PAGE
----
There was once again weakness in coal shipments, and that is expected to continue in the rest of 2020 as well. That said, performance was actually pretty decent in Q3, but not strong. The murky outlook we saw for 2020 has continued, and this has us still concerned. But a concern here is that CSX’s operational efficiencies back in Q2 saw a reversal which caught our eye. The economy is still questionable right now, and we continue to actively monitor the data for signs of economic strength or lack thereof. The rail shipping data (subscription may be required to view this) week to week has also been very concerning. The company’s operating ratio set a Q1 record of 58.7%. But in Q2 it rose to 63.3%. That had us nervous. But we were so excited to see efficiency improve in Q3, and to match Q3 2019’s record-setting 56.9%. Excellent. That said, the results from CSX suggest slowdowns are still occurring, but not as bad as we thought would occur. Still, there is no doubt that revenue is suffering. Overall, the results were mixed.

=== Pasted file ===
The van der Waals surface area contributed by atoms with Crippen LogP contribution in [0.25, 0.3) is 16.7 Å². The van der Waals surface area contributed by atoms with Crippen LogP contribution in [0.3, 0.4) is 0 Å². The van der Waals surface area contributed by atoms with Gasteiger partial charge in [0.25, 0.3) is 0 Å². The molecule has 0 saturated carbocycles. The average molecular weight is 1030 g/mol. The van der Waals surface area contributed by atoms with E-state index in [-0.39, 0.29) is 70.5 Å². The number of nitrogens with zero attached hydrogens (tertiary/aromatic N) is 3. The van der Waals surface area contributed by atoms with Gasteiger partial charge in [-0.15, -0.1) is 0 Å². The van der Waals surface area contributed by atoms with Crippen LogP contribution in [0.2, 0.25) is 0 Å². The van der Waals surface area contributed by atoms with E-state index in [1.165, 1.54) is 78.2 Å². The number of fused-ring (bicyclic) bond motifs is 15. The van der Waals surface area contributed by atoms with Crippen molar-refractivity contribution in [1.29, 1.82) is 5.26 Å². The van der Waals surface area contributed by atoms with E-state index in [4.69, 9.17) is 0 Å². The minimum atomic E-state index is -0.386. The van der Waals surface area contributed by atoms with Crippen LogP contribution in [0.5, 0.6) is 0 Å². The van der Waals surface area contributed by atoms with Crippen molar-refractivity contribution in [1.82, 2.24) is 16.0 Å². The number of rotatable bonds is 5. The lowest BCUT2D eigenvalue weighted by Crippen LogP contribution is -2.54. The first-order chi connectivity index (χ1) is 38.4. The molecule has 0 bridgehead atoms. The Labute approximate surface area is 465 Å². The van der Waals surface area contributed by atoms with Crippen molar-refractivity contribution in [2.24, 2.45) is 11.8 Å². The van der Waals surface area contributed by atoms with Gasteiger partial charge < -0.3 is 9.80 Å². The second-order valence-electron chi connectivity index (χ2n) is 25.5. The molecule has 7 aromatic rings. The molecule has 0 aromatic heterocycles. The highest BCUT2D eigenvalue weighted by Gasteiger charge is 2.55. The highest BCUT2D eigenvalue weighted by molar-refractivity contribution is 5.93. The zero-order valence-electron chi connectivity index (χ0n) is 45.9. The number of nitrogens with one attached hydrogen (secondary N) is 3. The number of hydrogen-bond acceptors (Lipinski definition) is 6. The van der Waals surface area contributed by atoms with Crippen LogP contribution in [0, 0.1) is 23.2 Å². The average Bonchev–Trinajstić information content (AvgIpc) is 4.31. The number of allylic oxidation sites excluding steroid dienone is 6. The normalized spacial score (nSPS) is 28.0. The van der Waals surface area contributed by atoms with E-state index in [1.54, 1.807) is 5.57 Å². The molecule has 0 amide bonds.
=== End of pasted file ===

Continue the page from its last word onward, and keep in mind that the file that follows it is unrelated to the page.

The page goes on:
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Revenue pressure

Let us be clear, the company had delivered slow and steady growth for years, but revenues have started to contract. The trend of contracting revenues has continued the last few quarters. The top-line revenue figure came in at $2.65 billion, which was down 11% year over year. This reversed recent growth in the last few Q3s, but was a sequential improvement from Q2.